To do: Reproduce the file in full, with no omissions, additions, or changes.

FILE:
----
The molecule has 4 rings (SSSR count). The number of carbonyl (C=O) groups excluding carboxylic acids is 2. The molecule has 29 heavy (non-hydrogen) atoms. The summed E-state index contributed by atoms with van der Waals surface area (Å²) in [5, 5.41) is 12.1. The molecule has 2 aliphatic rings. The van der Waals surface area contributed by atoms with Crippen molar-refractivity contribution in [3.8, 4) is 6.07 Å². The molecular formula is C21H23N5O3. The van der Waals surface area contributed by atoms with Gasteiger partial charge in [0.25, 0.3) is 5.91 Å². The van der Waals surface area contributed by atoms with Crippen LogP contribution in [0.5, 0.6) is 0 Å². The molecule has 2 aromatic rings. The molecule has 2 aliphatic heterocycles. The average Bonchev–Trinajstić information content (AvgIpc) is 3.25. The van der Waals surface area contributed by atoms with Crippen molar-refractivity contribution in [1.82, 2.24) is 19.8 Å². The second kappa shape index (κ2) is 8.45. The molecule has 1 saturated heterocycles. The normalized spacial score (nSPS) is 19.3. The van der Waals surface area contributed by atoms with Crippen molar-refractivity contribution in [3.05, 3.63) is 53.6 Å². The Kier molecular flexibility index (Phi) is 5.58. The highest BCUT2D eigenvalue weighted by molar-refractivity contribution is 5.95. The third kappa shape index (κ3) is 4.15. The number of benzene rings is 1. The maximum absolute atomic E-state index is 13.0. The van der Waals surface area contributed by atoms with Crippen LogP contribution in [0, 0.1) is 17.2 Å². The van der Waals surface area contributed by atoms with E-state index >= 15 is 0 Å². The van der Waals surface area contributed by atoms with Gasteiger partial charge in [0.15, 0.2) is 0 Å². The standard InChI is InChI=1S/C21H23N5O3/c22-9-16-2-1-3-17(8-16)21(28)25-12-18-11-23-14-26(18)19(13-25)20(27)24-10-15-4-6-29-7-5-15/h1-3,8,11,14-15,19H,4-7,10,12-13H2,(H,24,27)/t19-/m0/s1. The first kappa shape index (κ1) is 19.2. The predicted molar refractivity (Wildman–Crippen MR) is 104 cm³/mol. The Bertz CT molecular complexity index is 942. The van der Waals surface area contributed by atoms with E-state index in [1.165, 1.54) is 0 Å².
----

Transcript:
The molecule has 4 rings (SSSR count). The number of carbonyl (C=O) groups excluding carboxylic acids is 2. The molecule has 29 heavy (non-hydrogen) atoms. The summed E-state index contributed by atoms with van der Waals surface area (Å²) in [5, 5.41) is 12.1. The molecule has 2 aliphatic rings. The van der Waals surface area contributed by atoms with Crippen molar-refractivity contribution in [3.8, 4) is 6.07 Å². The molecular formula is C21H23N5O3. The van der Waals surface area contributed by atoms with Gasteiger partial charge in [0.25, 0.3) is 5.91 Å². The van der Waals surface area contributed by atoms with Crippen LogP contribution in [0.5, 0.6) is 0 Å². The molecule has 2 aromatic rings. The molecule has 2 aliphatic heterocycles. The average Bonchev–Trinajstić information content (AvgIpc) is 3.25. The van der Waals surface area contributed by atoms with Crippen molar-refractivity contribution in [1.82, 2.24) is 19.8 Å². The second kappa shape index (κ2) is 8.45. The molecule has 1 saturated heterocycles. The normalized spacial score (nSPS) is 19.3. The van der Waals surface area contributed by atoms with Crippen molar-refractivity contribution in [3.05, 3.63) is 53.6 Å². The Kier molecular flexibility index (Phi) is 5.58. The highest BCUT2D eigenvalue weighted by molar-refractivity contribution is 5.95. The third kappa shape index (κ3) is 4.15. The number of benzene rings is 1. The maximum absolute atomic E-state index is 13.0. The van der Waals surface area contributed by atoms with Crippen LogP contribution in [0, 0.1) is 17.2 Å². The van der Waals surface area contributed by atoms with E-state index >= 15 is 0 Å². The van der Waals surface area contributed by atoms with Gasteiger partial charge in [0.15, 0.2) is 0 Å². The standard InChI is InChI=1S/C21H23N5O3/c22-9-16-2-1-3-17(8-16)21(28)25-12-18-11-23-14-26(18)19(13-25)20(27)24-10-15-4-6-29-7-5-15/h1-3,8,11,14-15,19H,4-7,10,12-13H2,(H,24,27)/t19-/m0/s1. The first kappa shape index (κ1) is 19.2. The predicted molar refractivity (Wildman–Crippen MR) is 104 cm³/mol. The Bertz CT molecular complexity index is 942. The van der Waals surface area contributed by atoms with E-state index in [1.165, 1.54) is 0 Å².